The outer surfaces of the side and end walls of block 1 are all formed with an interlocking means 13 in the form of fluting which extends between the lower and upper faces 9 and 10 of the block. Each interlocking means 13 comprises fluting consisting of three alternately arranged tongues and grooves 14 and 15 disposed intermediate flat edge portions 16. It will be seen from the figures that the tongues and grooves on the outer surface of one of the side or end walls are the mirror image of the tongues and grooves on the respective opposed side and end walls. The tongues and grooves 14 and 15 are tapered at an angle of about 30°.
The fluting on the side walls 2 and 3 comprises two interlocking sections 13 and because all the interlocking sections 13 correspond a plurality of blocks in a building may be interlocked in several different ways for example end to end, whole side to whole side, half side to half side or end to side. The tapered configuration or the fluting facilitates interlocking.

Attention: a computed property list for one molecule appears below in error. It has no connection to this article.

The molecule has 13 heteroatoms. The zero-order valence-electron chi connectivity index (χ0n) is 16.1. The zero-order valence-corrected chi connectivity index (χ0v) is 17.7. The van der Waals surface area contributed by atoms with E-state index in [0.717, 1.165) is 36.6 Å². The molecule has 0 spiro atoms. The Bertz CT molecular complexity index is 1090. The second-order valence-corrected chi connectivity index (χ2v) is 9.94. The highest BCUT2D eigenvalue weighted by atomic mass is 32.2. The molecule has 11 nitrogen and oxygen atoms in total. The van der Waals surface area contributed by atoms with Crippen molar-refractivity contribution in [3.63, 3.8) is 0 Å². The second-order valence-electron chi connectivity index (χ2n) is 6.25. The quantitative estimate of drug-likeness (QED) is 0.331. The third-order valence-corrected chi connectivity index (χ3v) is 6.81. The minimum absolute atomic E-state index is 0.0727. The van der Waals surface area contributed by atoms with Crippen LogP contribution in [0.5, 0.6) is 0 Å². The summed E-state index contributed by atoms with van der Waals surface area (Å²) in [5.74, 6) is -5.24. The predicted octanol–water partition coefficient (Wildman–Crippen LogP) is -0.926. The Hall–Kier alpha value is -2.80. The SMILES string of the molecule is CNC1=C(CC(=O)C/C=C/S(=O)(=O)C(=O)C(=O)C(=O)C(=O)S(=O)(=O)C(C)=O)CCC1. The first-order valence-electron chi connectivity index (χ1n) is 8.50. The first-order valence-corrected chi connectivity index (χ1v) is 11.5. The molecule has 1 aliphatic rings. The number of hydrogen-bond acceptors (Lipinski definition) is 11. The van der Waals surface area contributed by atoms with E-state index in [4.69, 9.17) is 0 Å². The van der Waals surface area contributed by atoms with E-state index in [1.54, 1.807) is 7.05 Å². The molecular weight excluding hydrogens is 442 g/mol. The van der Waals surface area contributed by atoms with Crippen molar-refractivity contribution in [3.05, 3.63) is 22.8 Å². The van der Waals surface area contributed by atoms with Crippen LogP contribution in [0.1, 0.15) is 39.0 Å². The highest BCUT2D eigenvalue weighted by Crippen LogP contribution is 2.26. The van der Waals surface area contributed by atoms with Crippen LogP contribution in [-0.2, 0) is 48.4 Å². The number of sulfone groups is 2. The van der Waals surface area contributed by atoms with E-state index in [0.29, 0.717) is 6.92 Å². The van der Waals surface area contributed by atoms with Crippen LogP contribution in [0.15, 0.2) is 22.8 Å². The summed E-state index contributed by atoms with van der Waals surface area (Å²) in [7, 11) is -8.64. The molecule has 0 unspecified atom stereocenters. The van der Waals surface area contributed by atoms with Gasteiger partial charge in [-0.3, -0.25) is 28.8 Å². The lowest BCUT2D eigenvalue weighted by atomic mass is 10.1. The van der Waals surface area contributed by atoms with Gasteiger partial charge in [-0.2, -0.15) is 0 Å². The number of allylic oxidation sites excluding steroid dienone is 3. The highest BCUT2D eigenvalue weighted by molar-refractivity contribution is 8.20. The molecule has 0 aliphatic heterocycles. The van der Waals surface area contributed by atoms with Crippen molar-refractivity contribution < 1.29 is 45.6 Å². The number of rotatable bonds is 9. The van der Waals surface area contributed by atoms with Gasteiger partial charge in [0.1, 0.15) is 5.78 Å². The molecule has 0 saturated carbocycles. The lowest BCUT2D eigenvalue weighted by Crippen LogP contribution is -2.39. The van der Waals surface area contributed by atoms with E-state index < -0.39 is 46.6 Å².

As also shown in FIGS. 1, 2 and 3 the full block 1 comprises four slots 17 in the inner surfaces of the end walls 4 and 5 which extend about half-way between the upper and lower faces 10 and 9 of the block. The slots 17 aid in enabling the top portion of the end walls 4 and 5 to be cut or broken away to receive, for example, service fixtures or to form lintel blocks. The upper and lower surfaces 18 of the side and end walls, 2 and 3 and 4 and 5 respectively, are made entirely flat so that the upper and lower faces 10 and 9 of the block as a whole may receive similar blocks in overlying and underlying relationship to form linear courses of blocks in which the load is transmitted through the whole width of the side and end walls.